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Blogging on how to use behavioural science to make behaviour more likely

Make it more likely that operatives wear their PPE

December 6, 2017

 

The supervisor of a Waste Collection Service noticed that most waste collectors across the region didn’t wear gloves.  Instead, many of them carried them around in their pockets, throwing them away at the end of the day.  In the past the management team had issued instructions laced with threats of disciplinary action for those people spotted not wearing gloves, which sometimes worked for a week or two, but their behaviour eventually reverted back.  

 

The supervisor decided to try something different and asked one of the collection teams to come into the office for a bacon sandwich before they started their shift one morning.  He asked them why it was they didn’t wear gloves and instead carried them around, throwing them into the back of the truck with the rest of the waste at the end of the shift.  The waste collectors explained that the gloves they were issued with were poor quality, often tearing easily.  They also explained how they made their hands sweat, which often led to skin complaints.  The Supervisor thanked them for their information and promised to look into it.

 

A week later, he asked the same team to come into the office again at the start of the shift, where he had laid out a variety of sample gloves from different suppliers.  He asked them each to take a selection away and try a different pair each day, coming back with a preference the following week.  They chose a glove that was slightly more expensive but nothing that would break the bank. So he said he would do them a deal.  If they wore their gloves and used the same pair for their 4-day shift rotation, only exchanging them if they were damaged, then he would commit to buying the superior gloves.  Were they up for it?  ‘’Absolutely” was their resounding reply, because what did they have to lose?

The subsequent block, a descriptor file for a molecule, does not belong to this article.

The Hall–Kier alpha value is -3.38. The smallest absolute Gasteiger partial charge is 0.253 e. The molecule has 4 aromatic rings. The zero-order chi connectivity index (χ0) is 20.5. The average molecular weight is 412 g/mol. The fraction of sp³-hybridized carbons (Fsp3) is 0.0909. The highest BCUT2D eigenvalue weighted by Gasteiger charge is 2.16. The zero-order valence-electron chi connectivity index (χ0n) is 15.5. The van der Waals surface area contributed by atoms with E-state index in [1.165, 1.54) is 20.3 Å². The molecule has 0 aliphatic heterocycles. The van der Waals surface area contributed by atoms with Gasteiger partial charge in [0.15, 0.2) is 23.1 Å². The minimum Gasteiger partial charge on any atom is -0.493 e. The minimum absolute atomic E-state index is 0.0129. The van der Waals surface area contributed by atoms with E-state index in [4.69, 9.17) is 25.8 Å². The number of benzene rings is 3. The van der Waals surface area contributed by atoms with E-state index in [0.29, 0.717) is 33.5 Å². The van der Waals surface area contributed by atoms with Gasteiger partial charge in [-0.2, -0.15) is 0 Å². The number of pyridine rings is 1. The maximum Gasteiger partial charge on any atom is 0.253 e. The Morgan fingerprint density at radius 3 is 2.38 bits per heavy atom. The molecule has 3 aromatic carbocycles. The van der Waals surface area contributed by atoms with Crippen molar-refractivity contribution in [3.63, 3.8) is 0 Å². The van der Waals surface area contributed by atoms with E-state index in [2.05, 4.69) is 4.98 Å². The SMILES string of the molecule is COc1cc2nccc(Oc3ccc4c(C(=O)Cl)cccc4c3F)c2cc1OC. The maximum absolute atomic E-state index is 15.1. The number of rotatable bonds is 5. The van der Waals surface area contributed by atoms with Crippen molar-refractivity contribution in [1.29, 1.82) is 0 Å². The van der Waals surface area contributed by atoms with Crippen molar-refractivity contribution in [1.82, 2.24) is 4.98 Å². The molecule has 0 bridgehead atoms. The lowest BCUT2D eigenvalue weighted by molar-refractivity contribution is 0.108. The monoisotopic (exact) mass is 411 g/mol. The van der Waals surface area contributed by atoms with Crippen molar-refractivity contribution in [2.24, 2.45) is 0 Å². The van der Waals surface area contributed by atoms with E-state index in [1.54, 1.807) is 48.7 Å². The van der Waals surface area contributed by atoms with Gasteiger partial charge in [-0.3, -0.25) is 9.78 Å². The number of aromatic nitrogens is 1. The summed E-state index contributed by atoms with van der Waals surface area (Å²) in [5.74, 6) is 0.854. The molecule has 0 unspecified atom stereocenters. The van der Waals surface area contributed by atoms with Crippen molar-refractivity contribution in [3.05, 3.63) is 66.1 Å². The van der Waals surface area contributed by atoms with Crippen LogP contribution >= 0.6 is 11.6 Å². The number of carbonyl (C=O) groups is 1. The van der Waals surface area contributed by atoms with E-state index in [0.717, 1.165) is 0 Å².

A month later and the waste collectors in this team were wearing their gloves every day.  Other teams across the region heard about this and wanted to get access to the superior gloves, so he did the same deal with them, gradually rolling this out across the whole workforce.  Even though the gloves were more expensive, they were using less gloves overall so he actually made an annual budget saving of over £60,000 across the region.  

 

By changing his approach from telling to asking, removing the barriers in the way of them doing the desirable behaviour and also giving them the power of choice, he got the waste collectors to change their behaviour because they wanted to, not because they had to.  

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